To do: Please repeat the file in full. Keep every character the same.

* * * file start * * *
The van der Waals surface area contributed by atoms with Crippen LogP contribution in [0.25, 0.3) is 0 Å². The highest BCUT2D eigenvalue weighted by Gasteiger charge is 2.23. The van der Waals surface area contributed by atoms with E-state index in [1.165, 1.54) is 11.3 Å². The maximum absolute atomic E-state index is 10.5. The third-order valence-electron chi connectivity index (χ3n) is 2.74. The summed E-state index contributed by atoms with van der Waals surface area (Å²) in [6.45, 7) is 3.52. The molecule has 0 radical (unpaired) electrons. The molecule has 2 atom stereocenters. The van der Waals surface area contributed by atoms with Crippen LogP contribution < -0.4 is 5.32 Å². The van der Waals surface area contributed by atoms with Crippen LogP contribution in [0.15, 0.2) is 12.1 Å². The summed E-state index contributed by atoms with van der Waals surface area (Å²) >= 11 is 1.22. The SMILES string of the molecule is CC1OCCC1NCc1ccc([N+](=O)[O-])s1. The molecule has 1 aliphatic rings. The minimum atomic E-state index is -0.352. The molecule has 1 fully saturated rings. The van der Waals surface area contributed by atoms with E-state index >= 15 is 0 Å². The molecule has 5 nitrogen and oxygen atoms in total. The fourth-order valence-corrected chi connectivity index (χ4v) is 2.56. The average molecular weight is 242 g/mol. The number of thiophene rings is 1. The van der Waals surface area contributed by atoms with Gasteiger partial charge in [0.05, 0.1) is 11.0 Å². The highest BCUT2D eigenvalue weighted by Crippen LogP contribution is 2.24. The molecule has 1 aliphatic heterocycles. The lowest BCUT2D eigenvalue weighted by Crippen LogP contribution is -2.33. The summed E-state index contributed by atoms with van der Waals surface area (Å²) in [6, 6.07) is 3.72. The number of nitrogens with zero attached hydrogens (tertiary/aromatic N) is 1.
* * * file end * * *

The van der Waals surface area contributed by atoms with Crippen LogP contribution in [0.25, 0.3) is 0 Å². The highest BCUT2D eigenvalue weighted by Gasteiger charge is 2.23. The van der Waals surface area contributed by atoms with E-state index in [1.165, 1.54) is 11.3 Å². The maximum absolute atomic E-state index is 10.5. The third-order valence-electron chi connectivity index (χ3n) is 2.74. The summed E-state index contributed by atoms with van der Waals surface area (Å²) in [6.45, 7) is 3.52. The molecule has 0 radical (unpaired) electrons. The molecule has 2 atom stereocenters. The van der Waals surface area contributed by atoms with Crippen LogP contribution < -0.4 is 5.32 Å². The van der Waals surface area contributed by atoms with Crippen LogP contribution in [0.15, 0.2) is 12.1 Å². The summed E-state index contributed by atoms with van der Waals surface area (Å²) >= 11 is 1.22. The SMILES string of the molecule is CC1OCCC1NCc1ccc([N+](=O)[O-])s1. The molecule has 1 aliphatic rings. The minimum atomic E-state index is -0.352. The molecule has 1 fully saturated rings. The van der Waals surface area contributed by atoms with E-state index >= 15 is 0 Å². The molecule has 5 nitrogen and oxygen atoms in total. The fourth-order valence-corrected chi connectivity index (χ4v) is 2.56. The average molecular weight is 242 g/mol. The number of thiophene rings is 1. The van der Waals surface area contributed by atoms with Gasteiger partial charge in [0.05, 0.1) is 11.0 Å². The highest BCUT2D eigenvalue weighted by Crippen LogP contribution is 2.24. The molecule has 1 aliphatic heterocycles. The lowest BCUT2D eigenvalue weighted by Crippen LogP contribution is -2.33. The summed E-state index contributed by atoms with van der Waals surface area (Å²) in [6, 6.07) is 3.72. The number of nitrogens with zero attached hydrogens (tertiary/aromatic N) is 1.